Great blog!! I loved it! Very inspiring!
    1259 days ago
  • LIZARDREAMING
    Thanks for a truly excellent Blog! These are thoughts that have wandered through my mind now and again also. Did check out the Death Clock and it says I get to live to be 81, dying in 2031. Am working hard, maybe not to extend that end date, but to make sure I live a good quality life until then.

    You ask about the how of how we got here, and can say its a long journey with many side roads.

    We have our parents habits: my mom was overweight, some of it do to hypothyroidism from a young age, probably not even diagnosed until her adulthood, and a tendency to not take care of herself. I remember her trying metrical shakes, but she was always an eat desert first type person. She was short and heavy and just got more so over the years until she spent her end ones in a wheel chair, finally succumbing to COPD.

    Dad on the other hand was tall and thin, and could eat like crazy and stayed that way. He was 6'5" and at one point found himself all the way up to 225 lbs (at 70 years of age!) and decided that was too much! He unfortunately did become a diabetic for reasons no one could discern, except possible damage to his pancreas from something he might have picked up on a visit to mexico. He quite literally dropped dead at 77 from diabetes issues.

    So that gave me a background of heavy duty eating, and it wasn't always nutritious eating. Mom's idea of two vegetables was potatoes cooked two different ways. All meats were pan fried. Friday night was Pizza night and the three of us would easily put away two large pizzas and one small one. My drink was orange soda. Sunday breakfast was donuts - a dozen split between the three of us. Starting to get the picture of how my eating habits developed? And sadly, know this wasn't uncommon eating style!

    I was always big on butter and fat, something that carried over to adulthood. Big eating, that carried over into adulthood. But the physical activity levels did not. Used to walk everywhere, a mile plus to visit my friend JoAnne, a mile+ back home (uphill). If I took the long way to her house, it would be closer to 2 miles. Those days, I could easily walk a mile in 15minutes without breaking a sweat, cut that closer to 10 if I was running late. Now, its 20 minutes at a hustle.

    So now, its learn not just different eating habits, but different taste appreciation. No more sweets for breakfast, no more pats of butter as others might eat cheese (not that there's much of a calorie difference!), no more heaping mounds of spaghetti!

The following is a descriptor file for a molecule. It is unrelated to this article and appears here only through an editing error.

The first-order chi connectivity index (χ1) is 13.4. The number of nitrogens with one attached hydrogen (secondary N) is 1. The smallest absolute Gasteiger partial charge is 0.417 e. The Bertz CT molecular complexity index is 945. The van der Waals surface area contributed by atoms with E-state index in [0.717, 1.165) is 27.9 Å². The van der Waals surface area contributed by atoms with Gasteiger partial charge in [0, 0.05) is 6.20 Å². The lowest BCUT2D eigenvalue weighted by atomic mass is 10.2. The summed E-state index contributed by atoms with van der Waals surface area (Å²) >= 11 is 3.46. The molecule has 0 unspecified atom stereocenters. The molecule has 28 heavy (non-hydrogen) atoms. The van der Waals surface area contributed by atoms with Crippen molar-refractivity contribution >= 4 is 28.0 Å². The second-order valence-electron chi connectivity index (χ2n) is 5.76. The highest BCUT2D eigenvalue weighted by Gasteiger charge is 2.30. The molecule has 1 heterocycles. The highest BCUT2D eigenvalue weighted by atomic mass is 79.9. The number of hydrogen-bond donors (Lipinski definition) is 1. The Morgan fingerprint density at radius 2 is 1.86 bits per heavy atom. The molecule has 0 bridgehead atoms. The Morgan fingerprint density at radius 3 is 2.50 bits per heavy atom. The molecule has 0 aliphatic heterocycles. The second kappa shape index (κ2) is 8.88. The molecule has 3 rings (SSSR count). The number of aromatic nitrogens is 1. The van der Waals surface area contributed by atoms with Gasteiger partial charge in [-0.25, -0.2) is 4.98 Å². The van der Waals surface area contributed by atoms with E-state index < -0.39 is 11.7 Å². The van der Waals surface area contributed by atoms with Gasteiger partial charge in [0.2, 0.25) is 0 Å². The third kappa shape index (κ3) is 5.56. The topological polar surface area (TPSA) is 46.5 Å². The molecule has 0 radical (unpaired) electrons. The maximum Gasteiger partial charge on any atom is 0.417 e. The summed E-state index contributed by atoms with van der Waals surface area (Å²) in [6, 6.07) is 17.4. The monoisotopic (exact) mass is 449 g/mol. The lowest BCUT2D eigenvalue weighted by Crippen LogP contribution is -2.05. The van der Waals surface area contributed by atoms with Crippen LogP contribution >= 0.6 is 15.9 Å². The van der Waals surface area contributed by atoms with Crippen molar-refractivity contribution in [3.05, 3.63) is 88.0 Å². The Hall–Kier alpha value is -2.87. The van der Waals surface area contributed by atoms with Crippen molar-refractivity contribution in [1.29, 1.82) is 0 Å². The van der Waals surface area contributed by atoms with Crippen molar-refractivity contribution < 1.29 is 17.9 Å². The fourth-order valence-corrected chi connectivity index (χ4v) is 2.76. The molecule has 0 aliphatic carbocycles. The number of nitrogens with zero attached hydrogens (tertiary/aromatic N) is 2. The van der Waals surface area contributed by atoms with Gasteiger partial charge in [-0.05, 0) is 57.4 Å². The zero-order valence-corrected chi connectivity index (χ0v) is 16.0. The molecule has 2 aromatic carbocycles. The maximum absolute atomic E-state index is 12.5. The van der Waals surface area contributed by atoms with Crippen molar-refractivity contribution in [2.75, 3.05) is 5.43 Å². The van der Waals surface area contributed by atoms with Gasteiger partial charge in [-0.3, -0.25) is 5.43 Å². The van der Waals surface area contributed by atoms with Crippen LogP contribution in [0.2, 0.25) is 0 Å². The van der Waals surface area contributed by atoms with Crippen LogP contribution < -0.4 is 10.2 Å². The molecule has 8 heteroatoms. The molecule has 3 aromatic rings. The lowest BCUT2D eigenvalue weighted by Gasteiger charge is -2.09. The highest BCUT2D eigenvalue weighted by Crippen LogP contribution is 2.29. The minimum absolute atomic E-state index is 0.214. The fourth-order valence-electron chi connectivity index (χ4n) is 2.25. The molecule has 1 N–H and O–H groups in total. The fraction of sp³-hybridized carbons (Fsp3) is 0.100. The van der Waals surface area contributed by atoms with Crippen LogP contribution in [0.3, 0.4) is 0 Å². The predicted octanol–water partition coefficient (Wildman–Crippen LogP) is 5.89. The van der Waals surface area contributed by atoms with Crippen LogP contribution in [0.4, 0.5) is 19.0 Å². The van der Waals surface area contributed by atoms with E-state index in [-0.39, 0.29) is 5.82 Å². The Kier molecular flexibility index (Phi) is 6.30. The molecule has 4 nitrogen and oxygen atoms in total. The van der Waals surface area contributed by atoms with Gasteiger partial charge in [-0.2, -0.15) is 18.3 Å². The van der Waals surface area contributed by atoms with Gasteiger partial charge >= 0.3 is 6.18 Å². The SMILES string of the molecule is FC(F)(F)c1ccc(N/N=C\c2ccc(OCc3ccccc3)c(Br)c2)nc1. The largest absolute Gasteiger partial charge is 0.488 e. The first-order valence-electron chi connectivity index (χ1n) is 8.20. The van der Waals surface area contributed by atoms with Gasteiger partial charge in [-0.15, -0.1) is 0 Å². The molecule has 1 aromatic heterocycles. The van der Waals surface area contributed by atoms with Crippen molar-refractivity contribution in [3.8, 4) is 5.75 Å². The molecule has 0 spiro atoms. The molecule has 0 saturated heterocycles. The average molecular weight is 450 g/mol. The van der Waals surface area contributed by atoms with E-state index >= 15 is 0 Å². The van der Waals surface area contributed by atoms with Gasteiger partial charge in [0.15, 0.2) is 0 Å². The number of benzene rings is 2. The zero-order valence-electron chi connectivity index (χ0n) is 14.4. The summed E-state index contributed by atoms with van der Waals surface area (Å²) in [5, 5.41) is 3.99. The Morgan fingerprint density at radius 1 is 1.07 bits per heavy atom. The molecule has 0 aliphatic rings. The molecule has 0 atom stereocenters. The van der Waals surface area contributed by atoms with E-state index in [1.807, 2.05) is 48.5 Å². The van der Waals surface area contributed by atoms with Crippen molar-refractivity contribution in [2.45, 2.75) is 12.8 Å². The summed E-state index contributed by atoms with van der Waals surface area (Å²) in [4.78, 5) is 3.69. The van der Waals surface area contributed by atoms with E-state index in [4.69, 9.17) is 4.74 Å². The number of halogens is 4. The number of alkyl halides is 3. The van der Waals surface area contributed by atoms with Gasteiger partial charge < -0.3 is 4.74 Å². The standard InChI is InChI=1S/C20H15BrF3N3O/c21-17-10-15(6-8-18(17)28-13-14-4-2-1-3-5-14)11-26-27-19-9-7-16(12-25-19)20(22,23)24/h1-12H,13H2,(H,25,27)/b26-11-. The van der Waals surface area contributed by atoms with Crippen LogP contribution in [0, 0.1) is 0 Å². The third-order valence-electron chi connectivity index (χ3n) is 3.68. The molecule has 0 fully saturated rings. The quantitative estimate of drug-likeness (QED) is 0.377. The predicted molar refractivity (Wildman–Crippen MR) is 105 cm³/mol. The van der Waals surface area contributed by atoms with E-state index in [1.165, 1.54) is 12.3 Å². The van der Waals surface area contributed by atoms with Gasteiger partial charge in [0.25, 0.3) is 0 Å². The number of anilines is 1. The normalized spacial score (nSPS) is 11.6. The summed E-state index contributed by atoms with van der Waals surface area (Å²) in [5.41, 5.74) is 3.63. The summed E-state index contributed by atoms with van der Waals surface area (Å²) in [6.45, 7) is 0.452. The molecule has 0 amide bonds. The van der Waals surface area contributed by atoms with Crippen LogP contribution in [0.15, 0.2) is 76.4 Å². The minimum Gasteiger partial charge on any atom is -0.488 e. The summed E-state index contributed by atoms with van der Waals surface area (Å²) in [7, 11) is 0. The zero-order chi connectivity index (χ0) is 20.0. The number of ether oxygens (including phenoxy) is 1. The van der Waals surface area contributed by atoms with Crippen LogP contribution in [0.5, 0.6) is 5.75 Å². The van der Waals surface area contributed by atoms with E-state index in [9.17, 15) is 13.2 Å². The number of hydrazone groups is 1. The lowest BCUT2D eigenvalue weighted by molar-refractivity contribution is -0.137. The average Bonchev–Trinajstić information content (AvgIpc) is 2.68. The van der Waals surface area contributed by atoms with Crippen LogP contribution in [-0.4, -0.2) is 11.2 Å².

And oh yes, I inherited Mom's Hypothyroidism - have Hashimoto's Disease (autoimmune thyroiditis), which she probably had too.

    Add to that, we work from home, so the kitchen is just a step away from my desk and I cook three meals a day!

    And we forget how old we are. When we sit down to eat our brains are still thinking we're 30 somethings and orders food accordingly.

    Its always a combination of many things, and its a combination of many things that gets us past this.

    Look forward to seeing you at my non-funeral in 2031!
    1259 days ago
  • ALSGIRL4
    I think it's a "cute" idea and if it gets you up and moving who cares how accurate it is. Just get up and move!
    1259 days ago
  • DS9KIE
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    1259 days ago
  • RHOOK20047
    Welcome back to SparkPeople. We are all here for the same reason, no matter what our personal story is. We are here to help each other to get to that healthy point we want to be in our lives. It is not going to be easy, but it is attainable. Make small goals and they will lead to big successes. You have to make you #1 and tell yourself that you are worth it. If you don't take care of yourself you can't take care of anyone else. You can do it! We are here to help! Welcome back and get active on this site. emoticon
    1259 days ago
  • JIBBIE49
    With obesity for those of us who are older (I'm 66), Type 2 Diabetes or in my case Insulin Resistance/Metabolic Syndrome is what does the real damage when we are obese. I've been listening to the lectures of Jason Fung M.D. on YouTube and I've also read the book "The Diabetes Solution" by Richard Bernstein M.D. who has lectures on YouTube. My doctor was of no help to me as he said "You can't expect to lose any weight at YOUR AGE since you have Metabolic Syndrome." Well, I've been reading a lot and I'm working on getting out of that Insulin Resistance/Metabolic Syndrome cycle. My fasting blood sugar last year when I had it checked was 119 and diabetes starts at 126, so I wasn't happy about that. Richard Bernstein M.D. says we should keep it about 80. But, until I have my fat off and am at a normal BMI i know i won't get it down there. But I'm working on it.
    1259 days ago
  • MISCHAKEO
    The BMI is a good indicator of your health as well as whether you smoke or drink. Yes, it is not the only indicator, but it does indicate your health. Good for you making people look at reality and think about staying healthy.
    1259 days ago
  • SHOAPIE
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    1259 days ago
  • REBCCAH311
    Thank you for this blog. I to needed a reminder of what all the carefree years of eating have gotten me. I have consistently mistreated my body then expected it to support me. As of right now we as in my knees and me are in a standoff. I want what time I have left to be good years and for that I must treat myself with respect everyday. That means eating to nourish my body and soul, exercising to build my strength, and positive thoughts to see me through. emoticon Here's hoping all of us get our happy ever after.
    1259 days ago